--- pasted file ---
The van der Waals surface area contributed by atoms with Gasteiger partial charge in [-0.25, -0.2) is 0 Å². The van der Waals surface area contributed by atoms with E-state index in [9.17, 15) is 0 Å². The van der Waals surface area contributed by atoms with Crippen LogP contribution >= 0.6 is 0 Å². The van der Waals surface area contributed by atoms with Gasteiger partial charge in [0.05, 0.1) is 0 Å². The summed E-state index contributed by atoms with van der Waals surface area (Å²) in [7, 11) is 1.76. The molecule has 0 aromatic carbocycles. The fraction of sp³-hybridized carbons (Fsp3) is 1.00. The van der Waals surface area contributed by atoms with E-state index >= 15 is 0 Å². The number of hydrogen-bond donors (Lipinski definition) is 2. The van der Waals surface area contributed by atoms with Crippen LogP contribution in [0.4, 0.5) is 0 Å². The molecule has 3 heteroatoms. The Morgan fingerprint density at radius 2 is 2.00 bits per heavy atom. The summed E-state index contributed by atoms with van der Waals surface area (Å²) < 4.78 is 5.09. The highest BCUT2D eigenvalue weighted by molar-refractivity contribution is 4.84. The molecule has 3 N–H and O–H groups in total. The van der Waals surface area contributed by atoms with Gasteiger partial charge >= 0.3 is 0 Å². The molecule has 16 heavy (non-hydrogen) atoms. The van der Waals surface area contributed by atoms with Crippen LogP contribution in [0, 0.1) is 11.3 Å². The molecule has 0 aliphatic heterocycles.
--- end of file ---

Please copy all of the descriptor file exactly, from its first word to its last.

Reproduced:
The van der Waals surface area contributed by atoms with Gasteiger partial charge in [-0.25, -0.2) is 0 Å². The van der Waals surface area contributed by atoms with E-state index in [9.17, 15) is 0 Å². The van der Waals surface area contributed by atoms with Crippen LogP contribution >= 0.6 is 0 Å². The van der Waals surface area contributed by atoms with Gasteiger partial charge in [0.05, 0.1) is 0 Å². The summed E-state index contributed by atoms with van der Waals surface area (Å²) in [7, 11) is 1.76. The molecule has 0 aromatic carbocycles. The fraction of sp³-hybridized carbons (Fsp3) is 1.00. The van der Waals surface area contributed by atoms with E-state index >= 15 is 0 Å². The number of hydrogen-bond donors (Lipinski definition) is 2. The van der Waals surface area contributed by atoms with Crippen LogP contribution in [0.4, 0.5) is 0 Å². The molecule has 3 heteroatoms. The Morgan fingerprint density at radius 2 is 2.00 bits per heavy atom. The summed E-state index contributed by atoms with van der Waals surface area (Å²) < 4.78 is 5.09. The highest BCUT2D eigenvalue weighted by molar-refractivity contribution is 4.84. The molecule has 3 N–H and O–H groups in total. The van der Waals surface area contributed by atoms with Gasteiger partial charge >= 0.3 is 0 Å². The molecule has 16 heavy (non-hydrogen) atoms. The van der Waals surface area contributed by atoms with Crippen LogP contribution in [0, 0.1) is 11.3 Å². The molecule has 0 aliphatic heterocycles.